Use this URL to cite or link to this record in EThOS: https://ethos.bl.uk/OrderDetails.do?uin=uk.bl.ethos.334744
Title: A critique of the practice and methodology of operational research
Author: Jones, Graham C.
ISNI:       0000 0001 3592 2732
Awarding Body: Sheffield Hallam University
Current Institution: Sheffield Hallam University
Date of Award: 1993
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Abstract:
The findings of a research project, conducted at Sheffield City Polytechnic between 1987 and 1992, are presented. The research was aimed at describing the work and methodology of operational research practitioners in the UK, and at promoting effectiveness in OR practice. In-depth interviews were conducted with a small sample of OR practitioners, most of whom are employed as internal consultants. Interview findings were juxtaposed with the results of extensive literature study. Comparisons are made between contemporary OR practice and portrayals of OR in literature, and also with other types of consultancy within the management sciences. The development of a simple but powerful framework, for underpinning description of OR practice, is described. In this thesis, operational research is portrayed as grounded in relationships with clients who are continually engaging in executive decision making. Problems are experienced as clients attempt to formulate theories about their environment, and proposals for action. OR practitioners aim to contribute insight to problem-handling processes. This is done principally by the provision of information, plus implications for action. OR practitoners also contribute information technology, and aim to enhance clients' intellectual processes by passing on problem-handling skills. Various types of technology are used as instruments in this process. OR practitioners utilise a 'structured approach' to situations. Extensive use is made of descriptive models; technology is also used for computation and to aid communication with clients. In the long term, OR work involves analysis of clients' problems, data management, development and maintenance of appropriate technology, and promotion of continuing consulting relationships. The development of professional effectiveness in operational research is considered. A module within a postgraduate OR course was developed in order to engage OR consultants and students in critical reflection upon their practice and methodology.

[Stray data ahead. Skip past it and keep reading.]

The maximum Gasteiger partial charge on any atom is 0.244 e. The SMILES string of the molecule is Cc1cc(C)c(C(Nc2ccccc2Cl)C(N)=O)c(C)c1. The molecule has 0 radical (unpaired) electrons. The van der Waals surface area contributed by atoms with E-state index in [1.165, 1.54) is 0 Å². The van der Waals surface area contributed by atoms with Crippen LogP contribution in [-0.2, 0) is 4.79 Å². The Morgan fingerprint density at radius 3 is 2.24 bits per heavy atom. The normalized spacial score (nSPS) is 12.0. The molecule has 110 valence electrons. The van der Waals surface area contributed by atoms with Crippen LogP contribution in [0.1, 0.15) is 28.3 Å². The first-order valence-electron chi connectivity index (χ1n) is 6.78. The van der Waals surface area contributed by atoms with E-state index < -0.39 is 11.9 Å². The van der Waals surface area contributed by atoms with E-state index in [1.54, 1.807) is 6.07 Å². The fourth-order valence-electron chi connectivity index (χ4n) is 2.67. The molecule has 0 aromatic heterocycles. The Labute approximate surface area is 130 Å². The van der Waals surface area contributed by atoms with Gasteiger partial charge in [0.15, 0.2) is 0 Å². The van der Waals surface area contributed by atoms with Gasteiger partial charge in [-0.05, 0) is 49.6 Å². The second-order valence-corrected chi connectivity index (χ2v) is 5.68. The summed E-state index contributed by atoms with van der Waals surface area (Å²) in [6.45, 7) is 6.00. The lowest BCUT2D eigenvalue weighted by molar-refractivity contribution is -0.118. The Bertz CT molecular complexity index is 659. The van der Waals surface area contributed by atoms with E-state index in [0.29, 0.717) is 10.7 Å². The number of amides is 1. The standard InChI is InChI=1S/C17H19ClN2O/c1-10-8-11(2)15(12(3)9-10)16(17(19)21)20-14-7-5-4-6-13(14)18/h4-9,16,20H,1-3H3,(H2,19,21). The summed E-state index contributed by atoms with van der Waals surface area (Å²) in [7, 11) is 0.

Supervisor: Not available Sponsor: Not available
Qualification Name: Thesis (Ph.D.) Qualification Level: Doctoral
EThOS ID: uk.bl.ethos.334744  DOI: Not available
Keywords: Management & business studies
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